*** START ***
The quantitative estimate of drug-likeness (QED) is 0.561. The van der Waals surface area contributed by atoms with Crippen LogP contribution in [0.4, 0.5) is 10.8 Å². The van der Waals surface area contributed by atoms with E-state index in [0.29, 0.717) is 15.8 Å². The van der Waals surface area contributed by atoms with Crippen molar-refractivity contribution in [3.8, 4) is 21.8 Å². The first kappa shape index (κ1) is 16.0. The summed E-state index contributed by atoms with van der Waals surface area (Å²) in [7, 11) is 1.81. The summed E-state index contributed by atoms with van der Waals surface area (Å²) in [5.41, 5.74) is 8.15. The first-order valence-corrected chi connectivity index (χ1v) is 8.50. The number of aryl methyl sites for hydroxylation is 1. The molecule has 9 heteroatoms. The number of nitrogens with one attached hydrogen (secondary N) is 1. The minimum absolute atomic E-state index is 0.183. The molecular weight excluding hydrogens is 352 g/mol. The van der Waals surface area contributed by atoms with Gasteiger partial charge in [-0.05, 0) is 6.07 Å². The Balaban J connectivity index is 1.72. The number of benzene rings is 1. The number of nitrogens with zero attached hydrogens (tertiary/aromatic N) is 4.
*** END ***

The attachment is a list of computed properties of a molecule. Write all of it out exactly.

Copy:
The quantitative estimate of drug-likeness (QED) is 0.561. The van der Waals surface area contributed by atoms with Crippen LogP contribution in [0.4, 0.5) is 10.8 Å². The van der Waals surface area contributed by atoms with E-state index in [0.29, 0.717) is 15.8 Å². The van der Waals surface area contributed by atoms with Crippen molar-refractivity contribution in [3.8, 4) is 21.8 Å². The first kappa shape index (κ1) is 16.0. The summed E-state index contributed by atoms with van der Waals surface area (Å²) in [7, 11) is 1.81. The summed E-state index contributed by atoms with van der Waals surface area (Å²) in [5.41, 5.74) is 8.15. The first-order valence-corrected chi connectivity index (χ1v) is 8.50. The number of aryl methyl sites for hydroxylation is 1. The molecule has 9 heteroatoms. The number of nitrogens with one attached hydrogen (secondary N) is 1. The minimum absolute atomic E-state index is 0.183. The molecular weight excluding hydrogens is 352 g/mol. The van der Waals surface area contributed by atoms with Gasteiger partial charge in [-0.05, 0) is 6.07 Å². The Balaban J connectivity index is 1.72. The number of benzene rings is 1. The number of nitrogens with zero attached hydrogens (tertiary/aromatic N) is 4.